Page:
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CITY TRIBUNE

Poitín makers Micil distil the first Galway whiskey in over 100 years

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Expansion: Micil’s Jimín and Pádraic Ó Griallais at the distillery in the Oslo Bar, Salthill.

Two Galway brothers are setting up Galway’s first Irish whiskey in over a century – six generations and almost two centuries on from their great-great-great grandfather distilling poitín on a hillside in South Connemara.
Micil Distillery’s Pádraic and Jimín Ó Griallais are following a family tradition going back over 170 years – in the footsteps of Micil Mac Chearra – with the announcement that, while their own whiskey matures, they will release two initial independently bottled Irish whiskeys this summer.
It’s a major expansion for Micil, already renowned for their poitín and gin, which will also create new jobs within their team in Galway.
“I founded Micil Distillery in 2016 in honour of my great, great, great grandfather Micil, with the dream of being the first in my family to distil legally,” said Pádraic.
“The success of Micil Irish Poitín, Micil Heritage Peated Poitín, and the multi-award-winning Micil Irish Gin has enabled us to move into the next phase of our growth plan and begin laying down Irish whiskey.
“In January 2021 we filled our first casks with the new make spirit which will be Galway’s first Irish whiskey in over a century.
“Our family has over 170 years of craft distillation knowhow, the longest continuous family distillation heritage in Ireland, and it brings us tremendous pride to be building on this legacy by bringing Irish whiskey back to Galway,” he added.
They believe that their production capacity is perhaps the smallest of any whiskey distillery in Ireland.
“With our small single copper pot still, we can only produce a maximum of one standard 200 litre cask per week, compared with the approximately 30 casks per week produced by some of the better known ‘small’ Irish distilleries and the thousands of casks a week produced by the likes of Jameson and Bushmills,” said Pádraic.
“Our production methods are painstakingly slow, and we do everything by hand with no automation. Our focus is purely on distilling spirits of exceptional flavour and quality, not on yields or profit margins,” he added.
Their first runs have been peated single malts, using 100% Irish barley, malted using Connemara turf from their own family farm in Inverin.
And while their own Galway whiskey matures for the legal minimum of three years, Micil plan to release two independently bottled Irish whiskeys this summer.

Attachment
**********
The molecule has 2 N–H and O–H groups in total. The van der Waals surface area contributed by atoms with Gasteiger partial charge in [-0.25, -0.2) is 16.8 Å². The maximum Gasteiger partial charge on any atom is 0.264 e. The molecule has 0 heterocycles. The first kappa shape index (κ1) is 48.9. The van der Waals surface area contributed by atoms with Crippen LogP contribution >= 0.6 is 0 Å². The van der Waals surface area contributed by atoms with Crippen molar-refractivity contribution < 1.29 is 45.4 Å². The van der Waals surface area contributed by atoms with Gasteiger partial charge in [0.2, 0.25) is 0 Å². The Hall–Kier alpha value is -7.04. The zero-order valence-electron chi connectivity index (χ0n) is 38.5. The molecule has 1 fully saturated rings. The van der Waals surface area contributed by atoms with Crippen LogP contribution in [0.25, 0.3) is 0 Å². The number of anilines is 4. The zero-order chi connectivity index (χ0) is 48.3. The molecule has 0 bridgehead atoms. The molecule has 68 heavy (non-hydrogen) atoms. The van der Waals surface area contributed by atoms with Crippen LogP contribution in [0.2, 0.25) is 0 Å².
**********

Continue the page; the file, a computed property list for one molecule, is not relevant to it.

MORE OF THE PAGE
“In an industry with its fair share of smoke and mirrors, it was imperative to us that we were distilling our own Irish whiskey here in Galway before releasing a product that we haven’t distilled ourselves, though we’re obviously finishing it in our own casks,” said head distiller Jimín.
“Three years is a long wait, and in the meantime we wanted to give people a small taste of what’s to come. The important thing is to be transparent about things like this, and that’s where we’ve seen other spirits companies fall short. It means a lot to us, we’re first and foremost distillers after all. It’s in our DNA,” he added.
Their product expansion will also see an increase in staff numbers, according to Pádraic.
“To date it’s been a core of just myself, my brother Jimín and my co-founder Ross, and it’s been hard going for us at times with lots of long days and sleepless nights, in an industry dominated by huge multinationals with limitless funds,” he said.
“But we recently hired Mark McLaughlin, one of Irish whiskey’s leading brand specialists, and are currently in the process of recruiting a global sales manager for the business as well. These new additions to our team will provide valuable skills and experience as we grow, and further our ability to achieve our goals,” he added.

CITY TRIBUNE

Outdoor dining plans unveiled for Galway City

Dara Bradley

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From this week’s Galway City Tribune – A new plan to temporarily pedestrianise city streets to create more space for outdoor dining this summer was published this week.

Galway City Council has said it is planning to close six streets for four months to boost the hospitality sector and attract more custom ‘back the West’ and to Woodquay.

It has also signalled smaller changes for Salthill and around Eyre Square.

“We’re looking to support businesses and people getting back to work. This is an opportunity for us to explore outdoor dining and we’re looking to trial these public realm initiatives,” Ruairí Lehmann, the City Council’s Tourism Officer told the Galway City Tribune.